Paul publicly confronted Peter about his wrong actions, which was causing a division in the church (Gal 2:11ff). Church discipline is exercised most often over moral and doctrinal issues.  The church today is often very reticent to discipline Christians who sin deliberately, yet willful disobedience should be dealt with quickly and sternly.

Historic approaches: looking backwards

Many traditions and rules of conduct have become a heavy burden bringing enslavement to manmade demands as the emphasis has often been on specific ‘what not to do’ actions rather than the freedom principles for what we  as Christians should be doing – loving God with our whole being and other people as ourselves (Mt 23:4; Mk 7:8, 12:30,31). This behaviour rather than relationship approach has been motivated by un-Christ-like control, strict judgement demanding the offender will ‘do the time for the crime’, resulting in fear, hard feelings and stunted lives because of guilt, shame and feeling helpless. Those imposing such measures have experienced some degree of hurt through this dilemma and this is a motivating influence in their stance. Yet these measures are allowing sin, and its penalty (the main focal point) to be the master, through an inward or self-orientated way of operating by focusing on the negative aspect of the problem rather than the positive way of dealing with the issue through the Lord’s provision and moving on into a better future. It is not about rules; rather it is about the grace and mercy of God, and restoring into alignment with Him. There is no life in rules, but there is a lot of life and hope in Jesus. We need to understand what is acceptable and pleases Him, so we can position ourselves to be blessed.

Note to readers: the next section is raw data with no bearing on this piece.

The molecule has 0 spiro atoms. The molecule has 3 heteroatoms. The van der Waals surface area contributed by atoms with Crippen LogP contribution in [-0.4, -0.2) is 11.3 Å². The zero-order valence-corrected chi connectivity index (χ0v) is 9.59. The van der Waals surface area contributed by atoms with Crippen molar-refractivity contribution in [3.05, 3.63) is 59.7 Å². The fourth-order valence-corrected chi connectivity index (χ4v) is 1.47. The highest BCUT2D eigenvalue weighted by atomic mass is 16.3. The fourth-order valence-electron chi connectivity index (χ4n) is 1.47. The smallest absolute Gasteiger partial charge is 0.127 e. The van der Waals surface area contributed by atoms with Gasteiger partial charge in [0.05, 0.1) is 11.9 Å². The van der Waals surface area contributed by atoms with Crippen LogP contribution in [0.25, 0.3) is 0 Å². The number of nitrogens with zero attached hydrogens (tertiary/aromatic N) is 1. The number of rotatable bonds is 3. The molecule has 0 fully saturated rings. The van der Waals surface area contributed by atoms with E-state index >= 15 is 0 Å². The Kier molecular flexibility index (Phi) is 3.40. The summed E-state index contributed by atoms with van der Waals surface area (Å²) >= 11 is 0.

The early church leaders decided not to burden the converts with a multitude of practices unacceptable to God, choosing instead to focus on three major areas (Act 15:19,20,28,29). As the believers grew in their relationship with God, the Holy Spirit would have brought other issues before their consciences that were not pleasing to God, and those previous ways of the old life would be dropped. We should not insist on others adhering to our rules if they are not specifically outlined in Scripture. Christianity is not dependent on rule keeping, however we should “Find out what pleases the Lord” and exercise self-discipline as we obey Him from the heart as He does expect us to live by His standards (Eph 5:8-10).

A superior way: looking forwards